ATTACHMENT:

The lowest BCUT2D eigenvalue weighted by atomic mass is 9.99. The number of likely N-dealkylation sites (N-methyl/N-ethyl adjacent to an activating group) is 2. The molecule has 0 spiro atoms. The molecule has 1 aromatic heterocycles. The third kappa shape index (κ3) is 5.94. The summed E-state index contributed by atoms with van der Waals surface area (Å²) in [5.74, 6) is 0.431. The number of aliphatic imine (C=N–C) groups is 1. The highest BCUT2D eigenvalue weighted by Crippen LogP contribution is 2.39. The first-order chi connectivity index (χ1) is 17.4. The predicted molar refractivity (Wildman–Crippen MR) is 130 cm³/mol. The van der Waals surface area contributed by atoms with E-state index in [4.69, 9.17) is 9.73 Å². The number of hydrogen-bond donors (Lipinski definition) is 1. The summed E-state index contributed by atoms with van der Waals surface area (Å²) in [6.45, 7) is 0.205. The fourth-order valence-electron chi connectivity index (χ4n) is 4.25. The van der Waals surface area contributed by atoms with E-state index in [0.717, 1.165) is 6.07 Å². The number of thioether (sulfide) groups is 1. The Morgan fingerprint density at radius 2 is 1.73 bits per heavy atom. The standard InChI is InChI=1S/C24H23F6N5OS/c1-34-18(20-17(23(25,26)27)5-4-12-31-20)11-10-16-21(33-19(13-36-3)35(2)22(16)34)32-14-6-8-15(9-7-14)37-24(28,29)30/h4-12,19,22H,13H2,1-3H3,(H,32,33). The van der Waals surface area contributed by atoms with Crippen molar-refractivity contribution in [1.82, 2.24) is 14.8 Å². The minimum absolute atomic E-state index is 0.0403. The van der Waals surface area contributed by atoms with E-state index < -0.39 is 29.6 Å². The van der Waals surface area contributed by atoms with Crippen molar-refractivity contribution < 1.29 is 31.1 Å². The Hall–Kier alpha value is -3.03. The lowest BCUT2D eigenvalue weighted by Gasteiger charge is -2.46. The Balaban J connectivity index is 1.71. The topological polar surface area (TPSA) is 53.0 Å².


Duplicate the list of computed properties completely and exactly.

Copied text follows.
The lowest BCUT2D eigenvalue weighted by atomic mass is 9.99. The number of likely N-dealkylation sites (N-methyl/N-ethyl adjacent to an activating group) is 2. The molecule has 0 spiro atoms. The molecule has 1 aromatic heterocycles. The third kappa shape index (κ3) is 5.94. The summed E-state index contributed by atoms with van der Waals surface area (Å²) in [5.74, 6) is 0.431. The number of aliphatic imine (C=N–C) groups is 1. The highest BCUT2D eigenvalue weighted by Crippen LogP contribution is 2.39. The first-order chi connectivity index (χ1) is 17.4. The predicted molar refractivity (Wildman–Crippen MR) is 130 cm³/mol. The van der Waals surface area contributed by atoms with E-state index in [4.69, 9.17) is 9.73 Å². The number of hydrogen-bond donors (Lipinski definition) is 1. The summed E-state index contributed by atoms with van der Waals surface area (Å²) in [6.45, 7) is 0.205. The fourth-order valence-electron chi connectivity index (χ4n) is 4.25. The van der Waals surface area contributed by atoms with E-state index in [0.717, 1.165) is 6.07 Å². The number of thioether (sulfide) groups is 1. The Morgan fingerprint density at radius 2 is 1.73 bits per heavy atom. The standard InChI is InChI=1S/C24H23F6N5OS/c1-34-18(20-17(23(25,26)27)5-4-12-31-20)11-10-16-21(33-19(13-36-3)35(2)22(16)34)32-14-6-8-15(9-7-14)37-24(28,29)30/h4-12,19,22H,13H2,1-3H3,(H,32,33). The van der Waals surface area contributed by atoms with Crippen molar-refractivity contribution in [1.82, 2.24) is 14.8 Å². The minimum absolute atomic E-state index is 0.0403. The van der Waals surface area contributed by atoms with E-state index < -0.39 is 29.6 Å². The van der Waals surface area contributed by atoms with Crippen molar-refractivity contribution < 1.29 is 31.1 Å². The Hall–Kier alpha value is -3.03. The lowest BCUT2D eigenvalue weighted by Gasteiger charge is -2.46. The Balaban J connectivity index is 1.71. The topological polar surface area (TPSA) is 53.0 Å².